This patient is a 52-year old woman who is now 2-1/2 years postop from her left cerebellar meningioma resection and 4-1/2 months postop from hardware removal, causing significant lesser auricular neuralgia. Her pain has not improved despite the hardware being removed and it is potentially due to neuroma being developed, however, we would like to continue to monitor this conservatively for now along with Dr. Sheldon Jordan and we would reassess her in an additional 3 months' time to see if there is any improvement of her pain. This has... significantly interfered with her ability to work and therefore she is on partial disability.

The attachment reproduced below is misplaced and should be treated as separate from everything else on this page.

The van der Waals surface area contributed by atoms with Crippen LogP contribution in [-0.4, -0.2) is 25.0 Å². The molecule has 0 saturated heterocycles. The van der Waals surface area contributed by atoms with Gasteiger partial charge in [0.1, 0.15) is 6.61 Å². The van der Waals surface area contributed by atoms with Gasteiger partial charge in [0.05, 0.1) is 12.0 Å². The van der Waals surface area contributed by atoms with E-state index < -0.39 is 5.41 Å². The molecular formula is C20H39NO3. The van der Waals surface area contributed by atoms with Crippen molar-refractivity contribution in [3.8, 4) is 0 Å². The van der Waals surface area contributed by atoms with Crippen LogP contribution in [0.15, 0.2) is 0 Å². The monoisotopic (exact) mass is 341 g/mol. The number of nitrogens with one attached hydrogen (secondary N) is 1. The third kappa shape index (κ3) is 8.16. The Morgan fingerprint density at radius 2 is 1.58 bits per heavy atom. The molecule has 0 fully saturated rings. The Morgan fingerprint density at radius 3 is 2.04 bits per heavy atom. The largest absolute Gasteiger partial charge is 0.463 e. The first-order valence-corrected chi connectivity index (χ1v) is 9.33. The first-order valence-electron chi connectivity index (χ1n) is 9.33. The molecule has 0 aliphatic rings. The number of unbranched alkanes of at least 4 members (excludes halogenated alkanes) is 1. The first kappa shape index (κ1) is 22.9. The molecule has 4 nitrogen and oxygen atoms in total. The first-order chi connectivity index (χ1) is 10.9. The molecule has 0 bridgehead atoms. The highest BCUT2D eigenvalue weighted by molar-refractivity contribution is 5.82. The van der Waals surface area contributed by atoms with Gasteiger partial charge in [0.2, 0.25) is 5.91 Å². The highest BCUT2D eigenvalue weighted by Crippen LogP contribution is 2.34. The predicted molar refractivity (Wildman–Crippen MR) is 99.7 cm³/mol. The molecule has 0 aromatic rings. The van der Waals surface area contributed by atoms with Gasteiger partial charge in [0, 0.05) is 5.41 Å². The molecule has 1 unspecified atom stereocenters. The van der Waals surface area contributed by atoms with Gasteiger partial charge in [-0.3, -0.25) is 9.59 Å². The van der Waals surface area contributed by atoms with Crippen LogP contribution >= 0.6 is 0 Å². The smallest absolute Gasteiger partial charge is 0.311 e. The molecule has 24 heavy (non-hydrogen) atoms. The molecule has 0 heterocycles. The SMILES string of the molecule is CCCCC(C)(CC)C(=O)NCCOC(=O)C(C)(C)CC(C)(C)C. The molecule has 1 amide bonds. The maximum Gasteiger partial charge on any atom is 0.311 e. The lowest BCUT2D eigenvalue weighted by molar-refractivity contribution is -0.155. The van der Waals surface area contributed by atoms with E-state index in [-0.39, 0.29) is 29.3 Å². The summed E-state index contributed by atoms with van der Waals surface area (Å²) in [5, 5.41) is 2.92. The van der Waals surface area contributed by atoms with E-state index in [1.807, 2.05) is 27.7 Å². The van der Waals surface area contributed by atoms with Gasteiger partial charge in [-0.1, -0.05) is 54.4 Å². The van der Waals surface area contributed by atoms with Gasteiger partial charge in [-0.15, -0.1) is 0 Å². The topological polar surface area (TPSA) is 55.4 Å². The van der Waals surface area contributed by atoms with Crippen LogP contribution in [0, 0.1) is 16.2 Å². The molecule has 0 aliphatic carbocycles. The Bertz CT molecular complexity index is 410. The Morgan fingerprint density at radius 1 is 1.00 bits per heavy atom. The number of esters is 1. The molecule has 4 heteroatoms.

54. Dr. Jordan wrote a letter on April 30, 2013, to "clarify misconceptions on the basis of the insurance company regarding [Hertan's] disability status." (AR 1017.) Dr. Jordan's letter stated:
This patient had a tumor resection from her right posterior fossa resulting in a neuralgia that has been severe responding incompletely to opiates taken on a daily and regular basis. The opiates include Percocet and OxyContin which results in impaired ability to focus, impaired concentration and impaired short-term memory function. At best she can only work at half of her regular pace in her work as an attorney. In other words, from a cognitive standpoint, she is at least 50% impaired.